If the only income you had during the year was Social Security income, then your benefit generally isn’t taxable. But if you earned income during the year (either from a job or from self-employment) or had substantial investment income, then you might have to pay federal income tax on a portion of your benefit.  Up to 85% of your benefit may be taxable, depending on your tax filing status (e.g., single, married filing jointly) and the total amount of income you have. For more information on this subject, see IRS Publication 915,Social Security and Equivalent Railroad Retirement Benefits.

What Is Your Full Retirement Age?

If you were born in: Your full retirement age is:

1943-1954                  66

1955                           66 and 2 months

1956                           66 and 4 months

1957                           66 and 6 months

1958                           66 and 8 months

1959                           66 and 10 months

1960 and later            67

Note:  If you were born on January 1 of any year, refer to the previous year to determine your full retirement age.

The information contained in this material is being provided for general education purposes and with the understanding that it is not intended to be used or interpreted as specific legal, tax or investment advice. It does not address or account for your individual investor circumstances. Investment decisions should always be made based on your specific financial needs and objectives, goals, time horizon and risk tolerance.

The information contained in this communication, including attachments, may be provided to support the marketing of a particular product or service. You cannot rely on this to avoid tax penalties that may be imposed under the Internal Revenue Code. Consult your tax advisor or attorney regarding tax issues specific to your circumstances.

Neither Ameriprise Financial Services, Inc. nor any of its employees or representatives are authorized to give legal or tax advice. You are encouraged to seek the guidance of your own personal legal or tax counsel. Ameriprise Financial Services, Inc. Member FINRA and SIPC.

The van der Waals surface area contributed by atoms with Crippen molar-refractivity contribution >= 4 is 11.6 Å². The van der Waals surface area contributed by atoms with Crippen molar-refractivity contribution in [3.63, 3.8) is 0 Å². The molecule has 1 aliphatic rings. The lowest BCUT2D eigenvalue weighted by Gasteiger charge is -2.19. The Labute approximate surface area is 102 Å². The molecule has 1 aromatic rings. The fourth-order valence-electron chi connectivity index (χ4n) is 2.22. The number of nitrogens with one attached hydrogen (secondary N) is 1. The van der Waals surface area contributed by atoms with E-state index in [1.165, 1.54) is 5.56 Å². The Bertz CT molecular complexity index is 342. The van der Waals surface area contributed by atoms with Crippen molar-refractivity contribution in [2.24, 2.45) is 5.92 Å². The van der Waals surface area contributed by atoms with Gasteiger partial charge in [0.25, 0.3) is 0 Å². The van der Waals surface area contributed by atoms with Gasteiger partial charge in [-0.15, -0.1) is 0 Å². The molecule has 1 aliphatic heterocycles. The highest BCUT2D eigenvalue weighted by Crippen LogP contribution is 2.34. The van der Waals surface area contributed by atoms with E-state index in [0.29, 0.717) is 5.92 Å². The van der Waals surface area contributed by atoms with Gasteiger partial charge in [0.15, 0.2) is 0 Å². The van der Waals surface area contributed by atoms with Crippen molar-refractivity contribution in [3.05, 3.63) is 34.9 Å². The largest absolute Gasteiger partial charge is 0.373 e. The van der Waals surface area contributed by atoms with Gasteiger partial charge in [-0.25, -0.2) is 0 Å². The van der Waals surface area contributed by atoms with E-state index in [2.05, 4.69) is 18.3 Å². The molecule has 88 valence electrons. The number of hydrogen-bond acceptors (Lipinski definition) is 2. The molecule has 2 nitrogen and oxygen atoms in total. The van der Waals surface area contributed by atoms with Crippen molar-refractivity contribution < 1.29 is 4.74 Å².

The information in this document is provided by a third party and has been obtained from sources believed to be reliable, but accuracy and completeness cannot be guaranteed by Ameriprise Financial Services, Inc. While the publisher has been diligent in attempting to provide accurate information, the accuracy of the information cannot be guaranteed. Laws and regulations change frequently, and are subject to differing legal interpretations. Accordingly, neither the publisher nor any of its licensees or their distributees shall be liable for any loss or damage caused, or alleged to have been caused, by the use or reliance upon this service.

Why are taxes hidden?

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Not surprisingly, hidden taxes largely go unnoticed. The result may be that this can make it difficult for us to choose wisely the goods and services that we purchase, or to have a true accounting of our total tax burdens.

Sin taxes

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A seemingly favorite way for government to tax is with the so-called “sin” taxes. Ostensibly, these taxes are imposed to reduce behavior that society considers unhealthy, immoral, or just undesirable in some way. That is why there is a tax on soda, alcohol, tobacco, gambling, and ammunition and firearms. According to the Alcohol and Tobacco Tax and Trade Bureau, revenue collected in 2011 for just some of the above-referenced items totaled approximately $26 billion. (Source: Statistical Release, December 1, 2011, www.TTB.gov)

Planes, trains, and automobiles